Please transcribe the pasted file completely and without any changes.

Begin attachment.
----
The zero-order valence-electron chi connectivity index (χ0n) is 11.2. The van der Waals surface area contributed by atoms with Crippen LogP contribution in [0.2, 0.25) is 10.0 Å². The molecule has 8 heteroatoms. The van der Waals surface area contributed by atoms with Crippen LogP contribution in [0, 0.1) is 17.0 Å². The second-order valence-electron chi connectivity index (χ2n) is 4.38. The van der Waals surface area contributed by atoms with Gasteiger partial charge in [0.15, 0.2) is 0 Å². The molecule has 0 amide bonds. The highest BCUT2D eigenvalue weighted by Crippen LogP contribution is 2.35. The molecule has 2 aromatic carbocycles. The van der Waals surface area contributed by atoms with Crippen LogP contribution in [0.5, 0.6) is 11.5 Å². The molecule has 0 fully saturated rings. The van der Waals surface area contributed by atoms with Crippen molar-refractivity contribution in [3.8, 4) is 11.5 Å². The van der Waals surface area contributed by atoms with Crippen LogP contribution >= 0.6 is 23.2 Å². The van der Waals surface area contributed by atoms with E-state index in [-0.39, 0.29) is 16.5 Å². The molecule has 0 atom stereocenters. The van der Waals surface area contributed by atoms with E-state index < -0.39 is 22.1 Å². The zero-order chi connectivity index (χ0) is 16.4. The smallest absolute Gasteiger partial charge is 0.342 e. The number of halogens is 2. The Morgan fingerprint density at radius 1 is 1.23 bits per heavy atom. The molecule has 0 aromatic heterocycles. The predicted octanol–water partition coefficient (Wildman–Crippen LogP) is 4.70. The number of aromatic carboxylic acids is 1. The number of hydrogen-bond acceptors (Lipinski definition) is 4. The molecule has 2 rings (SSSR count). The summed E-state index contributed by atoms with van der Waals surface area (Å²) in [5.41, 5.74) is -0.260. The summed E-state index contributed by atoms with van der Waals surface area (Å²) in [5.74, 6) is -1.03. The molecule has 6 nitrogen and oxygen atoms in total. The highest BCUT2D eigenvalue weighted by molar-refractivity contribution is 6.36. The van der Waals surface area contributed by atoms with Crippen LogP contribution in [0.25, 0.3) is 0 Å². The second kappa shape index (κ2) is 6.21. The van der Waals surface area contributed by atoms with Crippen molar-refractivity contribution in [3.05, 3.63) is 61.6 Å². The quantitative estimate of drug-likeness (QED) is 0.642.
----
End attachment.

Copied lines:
The zero-order valence-electron chi connectivity index (χ0n) is 11.2. The van der Waals surface area contributed by atoms with Crippen LogP contribution in [0.2, 0.25) is 10.0 Å². The molecule has 8 heteroatoms. The van der Waals surface area contributed by atoms with Crippen LogP contribution in [0, 0.1) is 17.0 Å². The second-order valence-electron chi connectivity index (χ2n) is 4.38. The van der Waals surface area contributed by atoms with Gasteiger partial charge in [0.15, 0.2) is 0 Å². The molecule has 0 amide bonds. The highest BCUT2D eigenvalue weighted by Crippen LogP contribution is 2.35. The molecule has 2 aromatic carbocycles. The van der Waals surface area contributed by atoms with Crippen LogP contribution in [0.5, 0.6) is 11.5 Å². The molecule has 0 fully saturated rings. The van der Waals surface area contributed by atoms with Crippen molar-refractivity contribution in [3.8, 4) is 11.5 Å². The van der Waals surface area contributed by atoms with Crippen LogP contribution >= 0.6 is 23.2 Å². The van der Waals surface area contributed by atoms with E-state index in [-0.39, 0.29) is 16.5 Å². The molecule has 0 atom stereocenters. The van der Waals surface area contributed by atoms with E-state index < -0.39 is 22.1 Å². The zero-order chi connectivity index (χ0) is 16.4. The smallest absolute Gasteiger partial charge is 0.342 e. The number of halogens is 2. The Morgan fingerprint density at radius 1 is 1.23 bits per heavy atom. The molecule has 0 aromatic heterocycles. The predicted octanol–water partition coefficient (Wildman–Crippen LogP) is 4.70. The number of aromatic carboxylic acids is 1. The number of hydrogen-bond acceptors (Lipinski definition) is 4. The molecule has 2 rings (SSSR count). The summed E-state index contributed by atoms with van der Waals surface area (Å²) in [5.41, 5.74) is -0.260. The summed E-state index contributed by atoms with van der Waals surface area (Å²) in [5.74, 6) is -1.03. The molecule has 6 nitrogen and oxygen atoms in total. The highest BCUT2D eigenvalue weighted by molar-refractivity contribution is 6.36. The van der Waals surface area contributed by atoms with Crippen LogP contribution in [0.25, 0.3) is 0 Å². The second kappa shape index (κ2) is 6.21. The van der Waals surface area contributed by atoms with Crippen molar-refractivity contribution in [3.05, 3.63) is 61.6 Å². The quantitative estimate of drug-likeness (QED) is 0.642.